Whether the Constitution grants the President a removal power is a longstanding, far-reaching, and hotly contested question. Based on new materials from the Founding and early practice, we defend the Madisonian view that the “executive power” encompassed authority to remove executive officials at pleasure. This conception prevailed in Congress and described executive branch practice, with Presidents issuing commissions during pleasure and removing executive officers at will. While some Justices and scholars assert that Congress has broad legislative power to curb executive removals, their reading leads to a host of troubles. If, as some argue, Congress can limit the grounds for a presidential removal, what prevents Congress from likewise limiting the grounds for executive pardons, judicial judgments, and impeachment removals? The far-reaching legislative power that some scholars advance cannot be cabined to presidential removals. We also respond to a number of judicial and scholarly critiques, many grounded in claims about early statutes and practices. Though valuable, these critiques misunderstand or ignore certain practices, sources, and key episodes, like the events surrounding Marbury v. Madison. There was a widespread consensus that the President had constitutional power to remove, and early laws did not limit, much less bar, presidential removal of executive officers.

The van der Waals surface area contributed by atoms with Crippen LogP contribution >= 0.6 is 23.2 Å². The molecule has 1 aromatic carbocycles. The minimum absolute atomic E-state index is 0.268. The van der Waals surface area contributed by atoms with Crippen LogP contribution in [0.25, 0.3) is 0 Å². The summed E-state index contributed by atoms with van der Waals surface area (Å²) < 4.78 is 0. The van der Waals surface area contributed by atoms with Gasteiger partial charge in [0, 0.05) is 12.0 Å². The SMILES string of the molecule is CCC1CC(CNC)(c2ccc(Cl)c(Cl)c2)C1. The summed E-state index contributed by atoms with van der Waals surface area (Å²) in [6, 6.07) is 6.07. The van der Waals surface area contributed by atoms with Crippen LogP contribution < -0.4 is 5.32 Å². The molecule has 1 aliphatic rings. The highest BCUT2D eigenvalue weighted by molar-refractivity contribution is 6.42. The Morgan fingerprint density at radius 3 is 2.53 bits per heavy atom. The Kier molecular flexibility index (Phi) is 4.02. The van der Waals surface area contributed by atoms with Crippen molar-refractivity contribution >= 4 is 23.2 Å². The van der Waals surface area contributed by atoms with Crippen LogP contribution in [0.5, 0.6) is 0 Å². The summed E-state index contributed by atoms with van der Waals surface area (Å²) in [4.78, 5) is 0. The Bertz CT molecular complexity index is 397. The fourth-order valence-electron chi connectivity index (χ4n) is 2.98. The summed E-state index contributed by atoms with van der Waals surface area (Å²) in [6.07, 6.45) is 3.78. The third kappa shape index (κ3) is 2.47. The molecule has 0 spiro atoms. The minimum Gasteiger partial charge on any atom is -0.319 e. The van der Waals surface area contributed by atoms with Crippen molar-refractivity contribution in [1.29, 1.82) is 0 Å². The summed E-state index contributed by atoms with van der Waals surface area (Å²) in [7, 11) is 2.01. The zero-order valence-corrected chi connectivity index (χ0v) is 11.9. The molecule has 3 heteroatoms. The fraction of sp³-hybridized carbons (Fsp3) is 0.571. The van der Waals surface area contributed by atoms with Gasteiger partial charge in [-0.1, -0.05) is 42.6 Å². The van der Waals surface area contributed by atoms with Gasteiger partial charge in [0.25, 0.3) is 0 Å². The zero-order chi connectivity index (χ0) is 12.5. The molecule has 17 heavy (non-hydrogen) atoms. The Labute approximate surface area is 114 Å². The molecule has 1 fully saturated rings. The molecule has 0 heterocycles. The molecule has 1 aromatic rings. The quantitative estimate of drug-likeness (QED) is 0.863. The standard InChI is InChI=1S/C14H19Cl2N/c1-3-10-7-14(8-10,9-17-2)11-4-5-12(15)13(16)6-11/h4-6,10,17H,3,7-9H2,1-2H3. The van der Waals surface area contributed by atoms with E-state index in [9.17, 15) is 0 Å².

Aditya Bamzai & Saikrishna Prakash, The Executive Power of Removal, 136 Harvard Law Review 1756 (2023).